After not taking Commuter Rail for several weeks, I got a surprise as I had to pass through a gauntlet at South Station on the way to Fairmount early this afternoon. Some Campbell's-kids looking junior T employees confronted every aspiring passenger at the entry to Track 9. They demanded tickets for that specific train. I carped as I had to unburden myself of my Haymarket goodies and coffee to dig into my shirt pocket. The kid blocking me tried to be solemn in saying, "It's in the tariff!" Read more.
MassDOT reports that ridership on the only only-in-Boston commuter rail line increased 25% during the first of two fare-free weeks in May - and 44% the second week - but then dropped back down to normal light levels when the fares came back.
The Dorchester Reporter reports that US Rep. Michael Capuano will spend roughly $50,000 in campaign funds to promote the Fairmount Line by letting everybody ride for free between May 8 and May 21.
The good news in a Boston Foundation report on the Fairmount Line is that a $200-million state investment in adding and improving stations and service meant a three-fold increase in ridership since 2012.
The bad news is that only means 2,257 riders on a typical weekday, because ridership in 2012 was so low - just 789. Read more.
The MBTA Fiscal and Management Control Board voted today to hire a construction company to build a $17-million station for the Fairmount Line between Blue Hill Avenue and Cummins Highway, about a quarter mile outside Mattapan Square. Read more.
An exhausted outbound Fairmount Line bought the farm just before Fairmount station and now the T says there are delays of 30 to 40 minutes, which is roughly twice as long as it would take the average adult to just get out and walk from Fairmount to the end of the line at Readville (yes, of course, unlike every other line, the Fairmount Line is not named for the last stop).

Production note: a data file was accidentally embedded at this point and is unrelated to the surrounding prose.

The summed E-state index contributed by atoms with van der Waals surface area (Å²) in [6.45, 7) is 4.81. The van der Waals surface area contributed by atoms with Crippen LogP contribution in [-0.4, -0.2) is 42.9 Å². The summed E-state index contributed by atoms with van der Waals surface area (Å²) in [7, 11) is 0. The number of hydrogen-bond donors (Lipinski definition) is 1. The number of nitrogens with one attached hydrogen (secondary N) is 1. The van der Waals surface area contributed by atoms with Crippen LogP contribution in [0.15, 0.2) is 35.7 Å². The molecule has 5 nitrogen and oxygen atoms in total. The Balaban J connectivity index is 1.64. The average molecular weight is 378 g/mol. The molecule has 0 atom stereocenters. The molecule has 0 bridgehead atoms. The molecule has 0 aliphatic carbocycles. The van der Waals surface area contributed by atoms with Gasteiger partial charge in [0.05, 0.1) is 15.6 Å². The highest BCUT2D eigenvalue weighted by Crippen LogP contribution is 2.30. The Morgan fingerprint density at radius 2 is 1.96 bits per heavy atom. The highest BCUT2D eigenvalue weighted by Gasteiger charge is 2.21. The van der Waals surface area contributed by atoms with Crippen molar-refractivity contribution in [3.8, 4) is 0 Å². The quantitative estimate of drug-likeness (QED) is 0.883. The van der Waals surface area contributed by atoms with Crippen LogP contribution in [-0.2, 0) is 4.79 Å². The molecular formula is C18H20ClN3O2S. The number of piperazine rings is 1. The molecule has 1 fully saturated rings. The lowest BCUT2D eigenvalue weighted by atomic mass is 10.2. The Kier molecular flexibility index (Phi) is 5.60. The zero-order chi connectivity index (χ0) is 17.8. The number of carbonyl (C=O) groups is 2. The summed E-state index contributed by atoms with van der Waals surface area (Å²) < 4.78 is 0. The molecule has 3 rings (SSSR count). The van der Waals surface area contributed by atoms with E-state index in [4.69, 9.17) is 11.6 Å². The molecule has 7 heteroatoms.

The T reports it's trying to get the stuck switch unstuck so the train that Sam Sam was waiting for, the one just sitting there just before the Fairmount stop, can get moving again.
A couple days ago, the Globe reported how Keolis treats the Faimount Line like its spare-parts bin - pulling equipment off the line when other lines have problems. This morning, Samantha Sergeant reports:
now 754 Fairmount Readville is having engine issues after already 20mins late! WTF R WE PAYING U 4?!?!
Praise to Keolis — not a phrase I normally use. However, I just got a call from their support folk about six minutes after I emailed a complaint. AND she resolved it.
This gist centers on a nickel. Read more.
You never know what you'll see at the Readville train station, a.k.a. the world's largest model train set.
With it still being too hot to cook tonight, I drove down to Olympic Pizza in Wolcott Square, put in an order, then walked over to the station, where I spotted an unusual locomotive on a Fairmount Line train. Read more.